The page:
The first machine to hold a magazine of many pre-formed staples came out in 1878.
On February 18, 1879, George McGill received patent 212,316 for the McGill Single-Stroke Staple Press, the first commercially successful stapler. This device weighed over two and a half pounds and loaded a single 1/2 inch wide wire staple, which it could drive through several sheets of paper.
The first published use of the word “stapler” to indicate a machine for fastening papers with a thin metal wire was in an advertisement in the American Munsey’s Magazine in 1901.
In the early 1900s, several devices were developed and patented that punched and folded papers to attach them to each other without a metallic clip. The Clipless Stand Machine(made in North Berwick) sold from 1909 into the 1920s. It cut a tongue in the paper that it folded back and tucked in. Bump’s New Model Paper Fastener used a similar cutting and weaving technology.
The Modern Stapler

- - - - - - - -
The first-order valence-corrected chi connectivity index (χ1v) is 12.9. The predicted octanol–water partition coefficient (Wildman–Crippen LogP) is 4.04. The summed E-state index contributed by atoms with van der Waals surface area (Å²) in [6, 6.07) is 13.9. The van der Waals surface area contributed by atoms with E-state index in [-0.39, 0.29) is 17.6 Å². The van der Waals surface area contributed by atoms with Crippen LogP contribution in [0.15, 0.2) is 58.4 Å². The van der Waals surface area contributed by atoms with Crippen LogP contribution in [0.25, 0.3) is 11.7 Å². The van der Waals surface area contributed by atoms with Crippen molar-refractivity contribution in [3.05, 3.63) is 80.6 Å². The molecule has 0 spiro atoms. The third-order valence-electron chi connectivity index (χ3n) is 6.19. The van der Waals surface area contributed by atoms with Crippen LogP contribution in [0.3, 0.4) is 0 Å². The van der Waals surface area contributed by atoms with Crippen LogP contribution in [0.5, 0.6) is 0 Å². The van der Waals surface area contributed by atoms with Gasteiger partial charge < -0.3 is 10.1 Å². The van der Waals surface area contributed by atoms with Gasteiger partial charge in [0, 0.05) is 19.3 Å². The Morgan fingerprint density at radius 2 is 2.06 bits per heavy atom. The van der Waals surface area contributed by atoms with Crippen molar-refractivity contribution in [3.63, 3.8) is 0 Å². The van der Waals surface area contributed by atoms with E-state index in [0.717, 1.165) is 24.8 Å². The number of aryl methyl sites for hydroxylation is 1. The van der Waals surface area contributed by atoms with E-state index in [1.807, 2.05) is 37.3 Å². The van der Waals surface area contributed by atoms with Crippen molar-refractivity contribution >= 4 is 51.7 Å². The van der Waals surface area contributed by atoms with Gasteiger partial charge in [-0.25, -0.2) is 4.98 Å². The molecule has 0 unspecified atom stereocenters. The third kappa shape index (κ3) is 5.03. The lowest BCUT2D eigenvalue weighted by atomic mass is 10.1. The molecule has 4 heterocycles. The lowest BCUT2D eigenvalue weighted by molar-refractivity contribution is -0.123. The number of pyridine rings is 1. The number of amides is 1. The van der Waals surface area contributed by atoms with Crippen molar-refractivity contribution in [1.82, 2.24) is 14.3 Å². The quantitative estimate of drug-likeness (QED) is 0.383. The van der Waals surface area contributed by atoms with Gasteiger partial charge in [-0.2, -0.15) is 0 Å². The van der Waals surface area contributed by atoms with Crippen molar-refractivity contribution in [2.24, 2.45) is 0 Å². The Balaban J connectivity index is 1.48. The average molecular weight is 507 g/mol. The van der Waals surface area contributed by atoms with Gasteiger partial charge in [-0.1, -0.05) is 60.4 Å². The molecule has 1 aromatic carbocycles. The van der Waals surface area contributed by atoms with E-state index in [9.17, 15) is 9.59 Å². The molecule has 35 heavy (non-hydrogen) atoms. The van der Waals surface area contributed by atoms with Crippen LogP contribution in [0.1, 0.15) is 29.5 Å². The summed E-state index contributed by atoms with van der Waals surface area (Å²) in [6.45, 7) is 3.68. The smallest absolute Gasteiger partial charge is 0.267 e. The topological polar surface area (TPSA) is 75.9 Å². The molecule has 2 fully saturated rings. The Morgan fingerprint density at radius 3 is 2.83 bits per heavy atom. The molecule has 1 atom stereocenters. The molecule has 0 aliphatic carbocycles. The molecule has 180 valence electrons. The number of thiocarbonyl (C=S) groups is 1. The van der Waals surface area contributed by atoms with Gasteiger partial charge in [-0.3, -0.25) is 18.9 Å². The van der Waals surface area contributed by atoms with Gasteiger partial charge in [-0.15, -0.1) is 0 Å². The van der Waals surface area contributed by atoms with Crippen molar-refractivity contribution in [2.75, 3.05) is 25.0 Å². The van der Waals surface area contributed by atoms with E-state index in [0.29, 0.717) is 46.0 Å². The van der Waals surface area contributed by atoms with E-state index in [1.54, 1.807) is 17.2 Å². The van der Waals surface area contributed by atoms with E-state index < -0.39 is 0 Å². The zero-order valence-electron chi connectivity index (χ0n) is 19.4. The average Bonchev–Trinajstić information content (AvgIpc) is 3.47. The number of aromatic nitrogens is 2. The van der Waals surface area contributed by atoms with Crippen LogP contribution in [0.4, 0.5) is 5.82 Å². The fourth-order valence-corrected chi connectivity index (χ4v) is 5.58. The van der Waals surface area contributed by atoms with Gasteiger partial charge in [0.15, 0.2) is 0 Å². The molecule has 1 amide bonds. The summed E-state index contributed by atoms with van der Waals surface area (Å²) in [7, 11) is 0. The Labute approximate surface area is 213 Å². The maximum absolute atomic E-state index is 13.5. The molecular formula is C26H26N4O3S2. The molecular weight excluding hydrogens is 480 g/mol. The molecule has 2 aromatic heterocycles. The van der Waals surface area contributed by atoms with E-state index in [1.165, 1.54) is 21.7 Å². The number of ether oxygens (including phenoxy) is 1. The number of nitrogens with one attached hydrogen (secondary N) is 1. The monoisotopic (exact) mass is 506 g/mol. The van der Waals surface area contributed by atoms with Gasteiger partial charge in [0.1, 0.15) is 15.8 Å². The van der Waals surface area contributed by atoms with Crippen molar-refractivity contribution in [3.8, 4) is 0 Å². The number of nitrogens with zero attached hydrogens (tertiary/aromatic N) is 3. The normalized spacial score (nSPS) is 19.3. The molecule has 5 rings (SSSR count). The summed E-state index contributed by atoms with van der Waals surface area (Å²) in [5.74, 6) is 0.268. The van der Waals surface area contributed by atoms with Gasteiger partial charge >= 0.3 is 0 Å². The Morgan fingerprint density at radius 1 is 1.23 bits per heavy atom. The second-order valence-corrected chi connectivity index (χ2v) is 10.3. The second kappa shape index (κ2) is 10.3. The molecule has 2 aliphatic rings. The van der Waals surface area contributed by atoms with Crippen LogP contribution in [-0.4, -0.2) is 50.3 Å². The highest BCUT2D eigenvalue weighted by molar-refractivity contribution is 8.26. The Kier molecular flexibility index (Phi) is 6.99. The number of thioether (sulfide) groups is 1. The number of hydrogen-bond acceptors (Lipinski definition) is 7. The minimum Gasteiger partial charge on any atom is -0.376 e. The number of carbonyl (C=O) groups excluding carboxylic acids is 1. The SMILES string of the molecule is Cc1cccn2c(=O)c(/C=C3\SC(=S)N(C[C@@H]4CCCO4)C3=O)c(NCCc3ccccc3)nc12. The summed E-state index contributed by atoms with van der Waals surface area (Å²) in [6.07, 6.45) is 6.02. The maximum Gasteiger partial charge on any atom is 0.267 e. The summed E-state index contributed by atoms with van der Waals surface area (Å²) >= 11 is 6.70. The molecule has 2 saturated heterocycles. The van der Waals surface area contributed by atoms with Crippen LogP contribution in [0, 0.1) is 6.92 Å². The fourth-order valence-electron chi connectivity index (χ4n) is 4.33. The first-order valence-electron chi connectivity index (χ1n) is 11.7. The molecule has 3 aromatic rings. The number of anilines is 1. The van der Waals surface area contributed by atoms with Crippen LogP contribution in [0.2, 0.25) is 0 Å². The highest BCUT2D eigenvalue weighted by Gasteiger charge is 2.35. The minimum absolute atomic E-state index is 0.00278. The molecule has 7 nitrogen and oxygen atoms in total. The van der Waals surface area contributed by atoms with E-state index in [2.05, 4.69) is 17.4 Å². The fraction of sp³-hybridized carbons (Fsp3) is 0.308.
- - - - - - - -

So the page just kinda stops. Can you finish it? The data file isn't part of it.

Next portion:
In 1941 the type of paper stapler that is the most common in use today was developed: the four way paper stapler. With the four way, the operator could either use the stapler to staple papers to wood or cardboard, or used to staple like pliers for bags, or the normal way with the head positioned a small distance above the stapling plate. The stapling plate is known as the anvil. The anvil often has two settings: the first, and by far most common, is the reflexive setting, also known as the “primary” or “permanent” setting. In this position the legs of the staple are folded toward the centre of the cross bar. It is used to staple papers which are not expected to need separation. If rotated 180° or slid to its second position, the anvil will be set on the sheer setting, also known as “secondary”, “temporary”, or “straight”. In this position the legs of the staple are folded outwards, away from the cross bar, resulting in the legs and cross bar being in more or less a straight line. Stapling with this setting will result in more-weakly secured papers, but a staple that is much easier to remove. The use of the second setting is almost never seen, however, due to the prevalence of staple removers and the general lack of knowledge about its use. Some simple modern staplers feature a fixed anvil that lacks the sheer position.